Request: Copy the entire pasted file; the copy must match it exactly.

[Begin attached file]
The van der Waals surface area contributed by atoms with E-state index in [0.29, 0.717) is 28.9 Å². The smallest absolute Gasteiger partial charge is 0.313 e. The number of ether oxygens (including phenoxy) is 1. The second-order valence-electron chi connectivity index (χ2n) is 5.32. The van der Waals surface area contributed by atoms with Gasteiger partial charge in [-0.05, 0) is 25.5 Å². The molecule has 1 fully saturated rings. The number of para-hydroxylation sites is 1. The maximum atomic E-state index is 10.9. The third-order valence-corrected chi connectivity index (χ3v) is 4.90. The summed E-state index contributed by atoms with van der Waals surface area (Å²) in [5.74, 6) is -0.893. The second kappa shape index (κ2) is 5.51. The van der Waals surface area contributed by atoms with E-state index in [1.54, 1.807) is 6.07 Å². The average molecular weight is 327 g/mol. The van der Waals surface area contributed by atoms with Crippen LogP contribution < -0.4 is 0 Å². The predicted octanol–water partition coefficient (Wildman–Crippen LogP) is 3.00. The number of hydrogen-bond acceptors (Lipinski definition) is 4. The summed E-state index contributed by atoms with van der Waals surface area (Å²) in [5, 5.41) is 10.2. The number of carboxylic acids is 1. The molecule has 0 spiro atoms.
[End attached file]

The van der Waals surface area contributed by atoms with E-state index in [0.29, 0.717) is 28.9 Å². The smallest absolute Gasteiger partial charge is 0.313 e. The number of ether oxygens (including phenoxy) is 1. The second-order valence-electron chi connectivity index (χ2n) is 5.32. The van der Waals surface area contributed by atoms with Gasteiger partial charge in [-0.05, 0) is 25.5 Å². The molecule has 1 fully saturated rings. The number of para-hydroxylation sites is 1. The maximum atomic E-state index is 10.9. The third-order valence-corrected chi connectivity index (χ3v) is 4.90. The summed E-state index contributed by atoms with van der Waals surface area (Å²) in [5.74, 6) is -0.893. The second kappa shape index (κ2) is 5.51. The van der Waals surface area contributed by atoms with E-state index in [1.54, 1.807) is 6.07 Å². The average molecular weight is 327 g/mol. The van der Waals surface area contributed by atoms with Crippen LogP contribution < -0.4 is 0 Å². The predicted octanol–water partition coefficient (Wildman–Crippen LogP) is 3.00. The number of hydrogen-bond acceptors (Lipinski definition) is 4. The summed E-state index contributed by atoms with van der Waals surface area (Å²) in [5, 5.41) is 10.2. The number of carboxylic acids is 1. The molecule has 0 spiro atoms.